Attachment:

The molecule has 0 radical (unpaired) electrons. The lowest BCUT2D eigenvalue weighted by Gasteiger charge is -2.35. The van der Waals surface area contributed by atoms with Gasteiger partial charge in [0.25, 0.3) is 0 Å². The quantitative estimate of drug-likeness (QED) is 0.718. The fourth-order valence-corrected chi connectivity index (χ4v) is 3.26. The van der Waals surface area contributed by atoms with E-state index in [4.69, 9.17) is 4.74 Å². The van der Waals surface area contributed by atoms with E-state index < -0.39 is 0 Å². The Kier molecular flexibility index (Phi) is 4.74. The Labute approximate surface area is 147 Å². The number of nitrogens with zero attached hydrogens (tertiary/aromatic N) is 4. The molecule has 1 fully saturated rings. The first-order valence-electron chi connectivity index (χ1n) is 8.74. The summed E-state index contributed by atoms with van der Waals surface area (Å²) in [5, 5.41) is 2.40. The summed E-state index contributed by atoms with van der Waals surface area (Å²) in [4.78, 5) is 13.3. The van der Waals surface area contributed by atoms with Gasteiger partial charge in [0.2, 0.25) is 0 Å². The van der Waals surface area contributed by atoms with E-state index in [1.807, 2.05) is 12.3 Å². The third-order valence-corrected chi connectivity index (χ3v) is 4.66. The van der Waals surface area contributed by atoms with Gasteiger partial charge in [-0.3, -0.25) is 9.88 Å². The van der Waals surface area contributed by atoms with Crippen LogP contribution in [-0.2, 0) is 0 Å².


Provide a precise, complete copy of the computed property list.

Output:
The molecule has 0 radical (unpaired) electrons. The lowest BCUT2D eigenvalue weighted by Gasteiger charge is -2.35. The van der Waals surface area contributed by atoms with Gasteiger partial charge in [0.25, 0.3) is 0 Å². The quantitative estimate of drug-likeness (QED) is 0.718. The fourth-order valence-corrected chi connectivity index (χ4v) is 3.26. The van der Waals surface area contributed by atoms with E-state index in [4.69, 9.17) is 4.74 Å². The van der Waals surface area contributed by atoms with E-state index < -0.39 is 0 Å². The Kier molecular flexibility index (Phi) is 4.74. The Labute approximate surface area is 147 Å². The number of nitrogens with zero attached hydrogens (tertiary/aromatic N) is 4. The molecule has 1 fully saturated rings. The first-order valence-electron chi connectivity index (χ1n) is 8.74. The summed E-state index contributed by atoms with van der Waals surface area (Å²) in [5, 5.41) is 2.40. The summed E-state index contributed by atoms with van der Waals surface area (Å²) in [4.78, 5) is 13.3. The van der Waals surface area contributed by atoms with Gasteiger partial charge in [0.2, 0.25) is 0 Å². The van der Waals surface area contributed by atoms with E-state index in [1.807, 2.05) is 12.3 Å². The third-order valence-corrected chi connectivity index (χ3v) is 4.66. The van der Waals surface area contributed by atoms with Gasteiger partial charge in [-0.3, -0.25) is 9.88 Å². The van der Waals surface area contributed by atoms with Crippen LogP contribution in [-0.2, 0) is 0 Å².